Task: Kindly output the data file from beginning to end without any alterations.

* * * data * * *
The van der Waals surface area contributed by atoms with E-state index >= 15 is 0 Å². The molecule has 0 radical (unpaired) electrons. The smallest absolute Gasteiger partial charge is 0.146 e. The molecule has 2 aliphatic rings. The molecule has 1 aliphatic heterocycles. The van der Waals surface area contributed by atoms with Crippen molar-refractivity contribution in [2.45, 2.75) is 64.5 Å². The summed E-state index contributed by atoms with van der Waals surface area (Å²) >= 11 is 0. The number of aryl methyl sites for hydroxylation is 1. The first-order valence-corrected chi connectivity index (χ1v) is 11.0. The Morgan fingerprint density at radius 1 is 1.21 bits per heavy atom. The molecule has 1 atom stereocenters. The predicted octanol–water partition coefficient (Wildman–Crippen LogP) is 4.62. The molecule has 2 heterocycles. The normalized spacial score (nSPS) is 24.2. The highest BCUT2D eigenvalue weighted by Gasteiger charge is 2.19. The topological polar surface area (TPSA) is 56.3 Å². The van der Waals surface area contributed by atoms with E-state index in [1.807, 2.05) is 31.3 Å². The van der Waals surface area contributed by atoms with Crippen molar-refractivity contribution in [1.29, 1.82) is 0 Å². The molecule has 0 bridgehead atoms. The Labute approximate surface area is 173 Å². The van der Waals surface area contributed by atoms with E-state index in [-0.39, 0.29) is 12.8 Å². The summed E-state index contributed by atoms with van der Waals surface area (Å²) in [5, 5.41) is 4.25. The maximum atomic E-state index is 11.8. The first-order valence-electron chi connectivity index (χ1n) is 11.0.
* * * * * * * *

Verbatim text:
The van der Waals surface area contributed by atoms with E-state index >= 15 is 0 Å². The molecule has 0 radical (unpaired) electrons. The smallest absolute Gasteiger partial charge is 0.146 e. The molecule has 2 aliphatic rings. The molecule has 1 aliphatic heterocycles. The van der Waals surface area contributed by atoms with Crippen molar-refractivity contribution in [2.45, 2.75) is 64.5 Å². The summed E-state index contributed by atoms with van der Waals surface area (Å²) >= 11 is 0. The number of aryl methyl sites for hydroxylation is 1. The first-order valence-corrected chi connectivity index (χ1v) is 11.0. The Morgan fingerprint density at radius 1 is 1.21 bits per heavy atom. The molecule has 1 atom stereocenters. The predicted octanol–water partition coefficient (Wildman–Crippen LogP) is 4.62. The molecule has 2 heterocycles. The normalized spacial score (nSPS) is 24.2. The highest BCUT2D eigenvalue weighted by Gasteiger charge is 2.19. The topological polar surface area (TPSA) is 56.3 Å². The van der Waals surface area contributed by atoms with E-state index in [1.807, 2.05) is 31.3 Å². The van der Waals surface area contributed by atoms with Crippen molar-refractivity contribution in [1.29, 1.82) is 0 Å². The molecule has 0 bridgehead atoms. The Labute approximate surface area is 173 Å². The van der Waals surface area contributed by atoms with E-state index in [-0.39, 0.29) is 12.8 Å². The summed E-state index contributed by atoms with van der Waals surface area (Å²) in [5, 5.41) is 4.25. The maximum atomic E-state index is 11.8. The first-order valence-electron chi connectivity index (χ1n) is 11.0.